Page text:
DENVER (CBS4) – The Hospital Corporation of America recently released information on a national study to prevent methicillin-resistant staphylococcus aureus (MRSA) in hospitals.
The study concentrated on the intensive care unit.READ MORE: Girl Scout Delivers Homemade 'Ear Savers' To Elementary Students For More Comfortable Mask Wearing
All the HealthONE hospitals, including Presbyterian/St. Luke’s Medical Center, have implemented the recommended precautions to help stop the spread of MRSA.
Presbyterian/St. Luke’s issued a news release with questions and answers from Chief Medical Officer Dr. Steve Quach. Read the release below:
Q: What is the universal approach P/SL is taking to fight MRSA in the ICU?
Quach: “P/SL uses a multi-pronged approach. The first and most basic step is proper hand hygiene. Healthcare providers should use antimicrobial gel/foam or wash their hands with soap and water before and after each patient encounter. In our ICUs, patients are given baths using chlorhexidine soaked cloths to eradicate MRSA that may be colonizing their bodies even if it is not causing infection. We are also moving to treat the nasal passages of all ICU patients with an antimicrobial gel as MRSA can colonize the nares. When patients at P/SL are found to be infected or colonized with MRSA, they are placed in contact precautions which dictate that staff wear gloves and gowns when entering these rooms to avoid spread of the MRSA. Additionally, we have an antimicrobial stewardship program in which Infectious Disease physicians review all antibiotics given at P/SL. They then make recommendations to the ordering physicians to ensure that we are not creating antibiotic resistance and that we use the proper antibiotics to treat resistant organisms like MRSA.”
Q: Talk about the broader issue of drug resistant organisms. How do these precautions help in the battle against drug resistant organisms?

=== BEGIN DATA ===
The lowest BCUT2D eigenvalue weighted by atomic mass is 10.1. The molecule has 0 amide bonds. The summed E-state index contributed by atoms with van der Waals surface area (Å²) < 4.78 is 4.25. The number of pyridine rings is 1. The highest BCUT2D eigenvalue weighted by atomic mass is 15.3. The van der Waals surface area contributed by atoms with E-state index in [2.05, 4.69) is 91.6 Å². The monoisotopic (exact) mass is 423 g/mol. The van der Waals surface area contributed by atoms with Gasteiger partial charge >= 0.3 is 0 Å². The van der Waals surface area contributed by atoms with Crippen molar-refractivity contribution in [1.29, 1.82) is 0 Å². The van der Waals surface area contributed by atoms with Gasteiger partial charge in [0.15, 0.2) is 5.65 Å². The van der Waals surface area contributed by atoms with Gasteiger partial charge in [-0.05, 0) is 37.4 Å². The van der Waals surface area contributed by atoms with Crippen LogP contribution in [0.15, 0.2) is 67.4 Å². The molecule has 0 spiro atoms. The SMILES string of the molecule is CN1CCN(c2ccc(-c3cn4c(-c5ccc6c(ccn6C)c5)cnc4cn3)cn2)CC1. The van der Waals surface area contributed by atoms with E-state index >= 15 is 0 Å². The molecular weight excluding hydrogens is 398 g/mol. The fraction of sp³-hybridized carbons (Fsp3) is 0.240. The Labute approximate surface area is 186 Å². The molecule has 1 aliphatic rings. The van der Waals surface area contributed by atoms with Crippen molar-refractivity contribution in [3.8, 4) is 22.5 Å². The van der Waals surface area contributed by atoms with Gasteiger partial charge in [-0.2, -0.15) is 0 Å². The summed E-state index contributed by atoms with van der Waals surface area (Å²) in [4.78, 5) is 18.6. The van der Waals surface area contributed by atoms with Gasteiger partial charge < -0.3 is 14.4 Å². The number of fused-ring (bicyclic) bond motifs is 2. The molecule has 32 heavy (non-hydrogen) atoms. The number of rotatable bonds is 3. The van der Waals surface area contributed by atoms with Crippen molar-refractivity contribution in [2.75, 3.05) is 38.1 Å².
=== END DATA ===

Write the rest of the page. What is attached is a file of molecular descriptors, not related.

Quach: “The measures detailed in the question above are effective for all multi-drug resistant organisms (MDROs) with slight modifications. As more and more bacteria are becoming resistant to antibiotics, there is concern that the pipeline of new antibiotics is insufficient to keep up with the need. Therefore, strict adherence to the measures described above is essential to prevent the spread of MDROs.”READ MORE: Colorado Day Of Remembrance Honors Those Who Lost Their Lives To COVID
Q: Describe the anti-microbial stewardship program at P/SL. How does this help our patients?
Quach: “When antibiotics given to patients that do not need them either because they do not have a bacterial infection or a newer/stronger antibiotic is being used unnecessarily, antibiotic resistance can develop in bacterial. By reviewing the use of every antibiotic at P/SL, our Infectious Disease experts make sure that we avoid creating resistant organisms whenever possible. They also ensure that patients being treated for MDROs are receiving the most effective antibiotics to cure the infection.”
Q: How does having a dedicated team of Infectious Disease physicians and clinical staff at P/SL help in the fight against these infections?
Quach: “Absolutely, our team of Infectious Disease physicians and clinical staff are well versed with these organisms and infections. Their experience and expertise ensures the best outcomes for our patients and the community as a whole.”
Q: What questions should families/patients ask about MRSA while in the hospital?
Quach: “No specific questions. Just remind your healthcare providers to practice good hand hygiene and if they do have any questions, don’t be afraid to ask!”MORE NEWS: A Year After COVID Death, Mike Farley's Family Mourns Lost Opportunities